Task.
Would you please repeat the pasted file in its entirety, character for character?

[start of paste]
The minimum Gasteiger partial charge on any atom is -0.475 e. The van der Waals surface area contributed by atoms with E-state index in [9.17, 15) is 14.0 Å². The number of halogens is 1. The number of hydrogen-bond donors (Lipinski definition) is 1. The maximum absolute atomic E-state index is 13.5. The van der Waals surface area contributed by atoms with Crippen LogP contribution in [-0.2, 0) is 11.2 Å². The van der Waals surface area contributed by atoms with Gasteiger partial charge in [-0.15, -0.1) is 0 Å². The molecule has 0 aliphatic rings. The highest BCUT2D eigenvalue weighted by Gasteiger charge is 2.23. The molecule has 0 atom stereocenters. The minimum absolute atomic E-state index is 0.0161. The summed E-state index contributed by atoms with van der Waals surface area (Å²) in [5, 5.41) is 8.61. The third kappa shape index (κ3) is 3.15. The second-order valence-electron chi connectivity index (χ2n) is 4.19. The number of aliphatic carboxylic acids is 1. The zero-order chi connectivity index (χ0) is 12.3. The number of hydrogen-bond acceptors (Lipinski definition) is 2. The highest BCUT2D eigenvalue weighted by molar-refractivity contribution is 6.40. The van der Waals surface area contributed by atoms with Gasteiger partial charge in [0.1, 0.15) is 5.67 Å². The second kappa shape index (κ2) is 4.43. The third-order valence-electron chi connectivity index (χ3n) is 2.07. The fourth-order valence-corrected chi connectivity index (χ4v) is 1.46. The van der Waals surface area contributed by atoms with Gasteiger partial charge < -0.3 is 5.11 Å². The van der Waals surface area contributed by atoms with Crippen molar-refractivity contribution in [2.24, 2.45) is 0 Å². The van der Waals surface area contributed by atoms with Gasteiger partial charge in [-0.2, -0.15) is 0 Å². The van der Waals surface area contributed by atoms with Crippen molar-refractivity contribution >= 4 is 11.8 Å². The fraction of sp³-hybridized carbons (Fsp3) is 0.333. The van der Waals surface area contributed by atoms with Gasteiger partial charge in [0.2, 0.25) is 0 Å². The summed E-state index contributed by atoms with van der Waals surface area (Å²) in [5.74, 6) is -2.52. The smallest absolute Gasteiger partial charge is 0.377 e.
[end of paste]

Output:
The minimum Gasteiger partial charge on any atom is -0.475 e. The van der Waals surface area contributed by atoms with E-state index in [9.17, 15) is 14.0 Å². The number of halogens is 1. The number of hydrogen-bond donors (Lipinski definition) is 1. The maximum absolute atomic E-state index is 13.5. The van der Waals surface area contributed by atoms with Crippen LogP contribution in [-0.2, 0) is 11.2 Å². The van der Waals surface area contributed by atoms with Gasteiger partial charge in [-0.15, -0.1) is 0 Å². The molecule has 0 aliphatic rings. The highest BCUT2D eigenvalue weighted by Gasteiger charge is 2.23. The molecule has 0 atom stereocenters. The minimum absolute atomic E-state index is 0.0161. The summed E-state index contributed by atoms with van der Waals surface area (Å²) in [5, 5.41) is 8.61. The third kappa shape index (κ3) is 3.15. The second-order valence-electron chi connectivity index (χ2n) is 4.19. The number of aliphatic carboxylic acids is 1. The zero-order chi connectivity index (χ0) is 12.3. The number of hydrogen-bond acceptors (Lipinski definition) is 2. The highest BCUT2D eigenvalue weighted by molar-refractivity contribution is 6.40. The van der Waals surface area contributed by atoms with Gasteiger partial charge in [0.1, 0.15) is 5.67 Å². The second kappa shape index (κ2) is 4.43. The third-order valence-electron chi connectivity index (χ3n) is 2.07. The fourth-order valence-corrected chi connectivity index (χ4v) is 1.46. The van der Waals surface area contributed by atoms with Gasteiger partial charge < -0.3 is 5.11 Å². The van der Waals surface area contributed by atoms with Crippen molar-refractivity contribution in [2.24, 2.45) is 0 Å². The van der Waals surface area contributed by atoms with Gasteiger partial charge in [-0.2, -0.15) is 0 Å². The van der Waals surface area contributed by atoms with Crippen molar-refractivity contribution >= 4 is 11.8 Å². The fraction of sp³-hybridized carbons (Fsp3) is 0.333. The van der Waals surface area contributed by atoms with Gasteiger partial charge in [0.2, 0.25) is 0 Å². The summed E-state index contributed by atoms with van der Waals surface area (Å²) in [5.74, 6) is -2.52. The smallest absolute Gasteiger partial charge is 0.377 e.